Why use OPML? Because RSS readers already support importing feed from OPML, and it’s easier to build an ecosystem from an existing one.
I’m very taken by the use case in Tom’s post where it says “Ribbonfarm has just added a new list…”. This would be implemented by the aggregator monitoring for updates in the OPML file.
Some other things I like about Tom’s approach, in no particular order
I like that
- this doesn’t require me to put my entire library online. It works for short lists, long lists, ongoing lists, temporary lists, and on-off lists
- I can use this on an ad hoc basis from my own blog, just by adding a few fields and tagging a post as a “review”
- as an approach, it’s not overly reliant on Amazon, etc… but by including the relevant links, a library aggregator could do the hard work of grabbing cover images, making “buy now” buttons, showing who else has reviewed the book, etc.
I would definitely like an aggregator that showed me book reviews from everyone I follow explicitly, and also everyone they follow – but no-one else. That would deal with the potential spam problem.
If this was also going to be public, how about a file called following which is exactly like the library but, instead of pointing at my own RSS lists of books, pointing at other people’s library OPML files? It’s what OPML is made for…
I know that using RSS instead of JSON objects looks more complicated on the face of it… but RSS is already battle-tested and there’s no point reinventing the wheel. And in terms of building an ecosystem, it’s faster to start with RSS rather than doing something bespoke. It worked for podcasting!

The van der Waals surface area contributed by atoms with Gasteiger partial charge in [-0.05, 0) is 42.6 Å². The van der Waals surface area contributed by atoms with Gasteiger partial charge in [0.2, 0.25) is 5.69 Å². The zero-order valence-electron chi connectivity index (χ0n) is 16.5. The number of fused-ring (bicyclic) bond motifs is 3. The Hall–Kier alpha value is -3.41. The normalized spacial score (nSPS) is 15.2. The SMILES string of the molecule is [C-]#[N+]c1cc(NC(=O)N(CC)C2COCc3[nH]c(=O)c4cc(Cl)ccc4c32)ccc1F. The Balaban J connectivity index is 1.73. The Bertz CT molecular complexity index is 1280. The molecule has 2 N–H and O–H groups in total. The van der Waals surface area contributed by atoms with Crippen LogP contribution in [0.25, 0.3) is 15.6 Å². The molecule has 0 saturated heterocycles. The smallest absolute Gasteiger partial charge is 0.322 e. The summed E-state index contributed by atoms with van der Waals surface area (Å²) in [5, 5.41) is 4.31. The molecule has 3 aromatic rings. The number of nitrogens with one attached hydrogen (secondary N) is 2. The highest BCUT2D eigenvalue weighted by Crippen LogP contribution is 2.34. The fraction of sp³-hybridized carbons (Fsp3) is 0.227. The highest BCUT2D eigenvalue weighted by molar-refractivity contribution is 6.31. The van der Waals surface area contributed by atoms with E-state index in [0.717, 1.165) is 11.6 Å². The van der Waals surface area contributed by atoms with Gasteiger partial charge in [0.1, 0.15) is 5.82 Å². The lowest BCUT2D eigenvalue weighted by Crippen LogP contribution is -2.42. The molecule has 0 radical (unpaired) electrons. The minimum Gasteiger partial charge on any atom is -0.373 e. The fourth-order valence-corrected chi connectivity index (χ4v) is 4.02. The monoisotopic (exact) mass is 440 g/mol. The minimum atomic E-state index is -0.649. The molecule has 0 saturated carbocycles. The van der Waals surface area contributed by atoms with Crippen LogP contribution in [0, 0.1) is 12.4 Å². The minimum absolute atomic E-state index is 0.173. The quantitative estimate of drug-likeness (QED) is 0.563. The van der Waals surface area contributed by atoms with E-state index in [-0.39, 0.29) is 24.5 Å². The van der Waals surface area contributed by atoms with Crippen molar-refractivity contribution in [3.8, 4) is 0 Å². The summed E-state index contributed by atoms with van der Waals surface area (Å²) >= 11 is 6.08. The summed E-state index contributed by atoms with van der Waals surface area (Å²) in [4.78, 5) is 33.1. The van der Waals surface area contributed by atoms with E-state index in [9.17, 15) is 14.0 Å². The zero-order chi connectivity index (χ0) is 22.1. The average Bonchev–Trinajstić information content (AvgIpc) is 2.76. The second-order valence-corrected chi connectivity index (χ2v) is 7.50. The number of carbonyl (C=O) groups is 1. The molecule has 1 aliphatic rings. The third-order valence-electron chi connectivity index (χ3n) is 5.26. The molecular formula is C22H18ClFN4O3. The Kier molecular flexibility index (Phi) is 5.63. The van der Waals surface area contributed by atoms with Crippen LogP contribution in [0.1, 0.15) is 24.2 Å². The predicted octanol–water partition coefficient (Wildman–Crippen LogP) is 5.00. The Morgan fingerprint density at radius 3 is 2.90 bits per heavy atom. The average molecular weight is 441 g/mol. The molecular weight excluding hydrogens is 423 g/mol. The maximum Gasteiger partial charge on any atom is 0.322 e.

The next step would be to bash out a draft spec and put it on a web page so people can point to it. Given something that a few of us agree amongst ourselves, along the lines of the above, I would definitely be up for getting a book feed coming out of my blog in that format, plus a library file, and keeping it all live with a few reviews.
And that, if a few of us did it, we could quickly see what it all feels like by using off-the-shelf RSS readers (I use NetNewsWire on iOS and Mac), and then start playing around with aggregators too. Maybe find someone who is into WordPress to hack on a plugin too.
Anyway, Tom, back to you!